Opinion

What does a "No Deal" Brexit mean for SMEs?
Published

Small businesses have another chance to prepare for a post-deal Brexit

6 Mins

Exactly one year ago, I wrote that “when it comes to Brexit, almost everything is uncertain and unclear”. Now in January 2020, Brexit has apparently been “done” or, at least it will be by 01 February. But what then?

Given the arguments about how long the transition needs to be, perhaps a “no-deal” is still an option!? In any event, 2020 is likely to be a further year of uncertainty as the deal detail is trashed out.

However, I’m not sure that’s necessarily a bad thing – at least, not for all of us. Entrepreneurs understand that uncertainty is our friend. Uncertainty can certainly make planning difficult, but this is more to the disadvantage of larger businesses which typically have long decision lead-times.

Corporates are simply not as agile as start-ups, challenger brands and those disrupting the marketplace. By their very nature, the businesses which form the “S” in SME have the playing field tipped in their favour when uncertainty exists in the marketplace.

The UK business community, and the SME sector, in particular, need to take the initiative. They now have been handed an eleven-month period (at least) in which they can put plans in place to not only mitigate Brexit risks but to take advantage of post-deal opportunities.

Despite the continuing uncertainty (and I would say because of it), failing to prepare for a post-transition world is tantamount to preparing for failure. And now that Brexit appears to be definitely happening, entrepreneurs need to get on with it.

Using the UK FMCG sector as a good example, there are five key areas which entrepreneurs can use as jumping-off points in order to prepare effectively for Brexit – no matter what exact version of it we actually end up with:

Currency

Business leaders can continue to embrace the post-referendum devaluation of the pound and leverage it as a powerful commercial opportunity.

A weaker pound has, across the board, already facilitated demand overseas and increased supplier margins. An undeniable appetite for “Brand Britain” exists abroad, so ‘heritage-focused’ marketing and branding makes for great commercial opportunity.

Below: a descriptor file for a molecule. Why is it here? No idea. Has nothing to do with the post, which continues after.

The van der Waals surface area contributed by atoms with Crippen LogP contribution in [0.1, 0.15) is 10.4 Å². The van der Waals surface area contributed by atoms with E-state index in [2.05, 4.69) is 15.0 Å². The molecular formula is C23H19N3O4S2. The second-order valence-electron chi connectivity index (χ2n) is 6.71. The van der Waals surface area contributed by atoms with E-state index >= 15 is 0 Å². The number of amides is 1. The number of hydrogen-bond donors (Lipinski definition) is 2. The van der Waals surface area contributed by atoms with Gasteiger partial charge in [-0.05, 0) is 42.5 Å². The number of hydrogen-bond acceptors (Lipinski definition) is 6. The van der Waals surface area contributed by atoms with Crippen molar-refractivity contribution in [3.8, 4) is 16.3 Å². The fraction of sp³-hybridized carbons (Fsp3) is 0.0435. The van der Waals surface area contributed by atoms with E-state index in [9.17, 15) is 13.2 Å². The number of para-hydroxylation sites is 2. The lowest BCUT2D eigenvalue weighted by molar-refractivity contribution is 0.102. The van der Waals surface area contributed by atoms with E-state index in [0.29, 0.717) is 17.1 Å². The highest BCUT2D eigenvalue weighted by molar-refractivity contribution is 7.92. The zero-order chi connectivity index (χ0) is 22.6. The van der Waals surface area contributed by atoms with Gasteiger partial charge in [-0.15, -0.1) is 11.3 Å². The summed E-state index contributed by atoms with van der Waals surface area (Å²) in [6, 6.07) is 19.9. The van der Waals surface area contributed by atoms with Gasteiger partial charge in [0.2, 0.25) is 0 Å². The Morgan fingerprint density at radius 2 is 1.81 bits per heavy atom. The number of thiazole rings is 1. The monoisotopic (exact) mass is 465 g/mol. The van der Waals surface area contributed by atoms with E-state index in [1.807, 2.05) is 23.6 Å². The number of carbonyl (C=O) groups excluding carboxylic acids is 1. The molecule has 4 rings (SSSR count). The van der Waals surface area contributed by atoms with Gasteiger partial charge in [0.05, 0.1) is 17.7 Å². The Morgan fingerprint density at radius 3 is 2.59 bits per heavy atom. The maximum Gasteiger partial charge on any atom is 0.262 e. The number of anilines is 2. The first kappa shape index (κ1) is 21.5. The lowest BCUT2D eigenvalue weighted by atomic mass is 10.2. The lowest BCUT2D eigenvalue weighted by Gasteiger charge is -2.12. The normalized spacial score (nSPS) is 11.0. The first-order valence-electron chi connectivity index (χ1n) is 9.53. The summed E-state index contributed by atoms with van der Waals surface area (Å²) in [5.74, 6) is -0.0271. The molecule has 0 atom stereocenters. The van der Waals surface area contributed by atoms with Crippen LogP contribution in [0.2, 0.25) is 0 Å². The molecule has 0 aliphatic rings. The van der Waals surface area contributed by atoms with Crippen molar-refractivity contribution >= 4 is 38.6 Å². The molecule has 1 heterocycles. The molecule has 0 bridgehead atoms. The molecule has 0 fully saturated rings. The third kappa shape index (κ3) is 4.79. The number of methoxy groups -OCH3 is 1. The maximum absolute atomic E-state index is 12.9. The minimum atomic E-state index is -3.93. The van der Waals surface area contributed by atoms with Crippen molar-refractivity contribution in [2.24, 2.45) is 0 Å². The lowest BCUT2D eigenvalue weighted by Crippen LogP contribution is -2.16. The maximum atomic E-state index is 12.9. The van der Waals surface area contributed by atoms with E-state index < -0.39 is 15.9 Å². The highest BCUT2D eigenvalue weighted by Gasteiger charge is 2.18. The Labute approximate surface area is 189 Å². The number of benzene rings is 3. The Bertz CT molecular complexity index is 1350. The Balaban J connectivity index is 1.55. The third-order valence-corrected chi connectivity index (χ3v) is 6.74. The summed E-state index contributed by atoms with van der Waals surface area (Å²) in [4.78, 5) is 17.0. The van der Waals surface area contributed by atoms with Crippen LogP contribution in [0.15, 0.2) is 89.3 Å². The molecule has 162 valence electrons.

Innovation

Devaluation has, on the flip side, increased the price of imports, which makes the purchasing of British-grown or originated goods more appealing to customers at home. Growing FMCG brands can implement “product substitution” – designed to develop home versions of imported products sold to UK consumers with UK-designed and manufactured products.

Why can’t British consumers buy brie made in south Wales rather than in France – once the “protected designation of origin” rules don’t apply post-Brexit?

Staff & Skills

Many UK businesses employ significant numbers of EU-origin staff – and this group needs reassurance and support regarding their future presence and status in the UK.

Businesses can avail of an audit process or an ‘action kit’ (different industries have developed approaches best designed for their needs), to provide their relevant staff with the advice and direction they need to understand the various options available to them. This can help with following procedures to secure their future in the UK and within the businesses to which they belong.

Tariffs & Customs

It’s important to anticipate the introduction of new or increased trade tariffs – even in a soft Brexit scenario. The agreement struck with the EU to prevent a hard border in Ireland suggests that Great Britain will not remain in either the Customs Union nor in the Single Market – so the Deal will likely have some “hard” elements in it. Therefore, businesses need to scenario plan the effect of likely tariff changes on overseas RRPs (and that in the context of existing competition) and options to mitigate the effect of potential RRP increases.

Location

For those wishing to grow their trade opportunities within the EU, it’s worth considering developing an EU manufacturing base. This approach can lead to the avoidance of UK tariffs for buying and importing ingredients and similarly avoiding EU tariffs when selling and exporting finished goods.

This should be designed to sustain a growth strategy, and not detract from UK-based activities. When launched successfully, an EU manufacturing base may increase job security and stability for your total business – especially in the long-term.

Obvious options to consider are Ireland, given the benefits of the same language, business culture and very similar tax structures and legal systems, or eastern Europe, where a low unit cost and great proximity to certain raw material sources and ultimate consumer markets may be deciding factors. When it comes to Brexit, almost everything is still uncertain and unclear.

However, as entrepreneurs and business leaders, this is precisely the environment in which we thrive. Being prepared – whether for post-deal Brexit or for the next market change – presents an opportunity to develop a competitive advantage over your industry competitor who hasn’t.

Pam Tironi The Pizza Room
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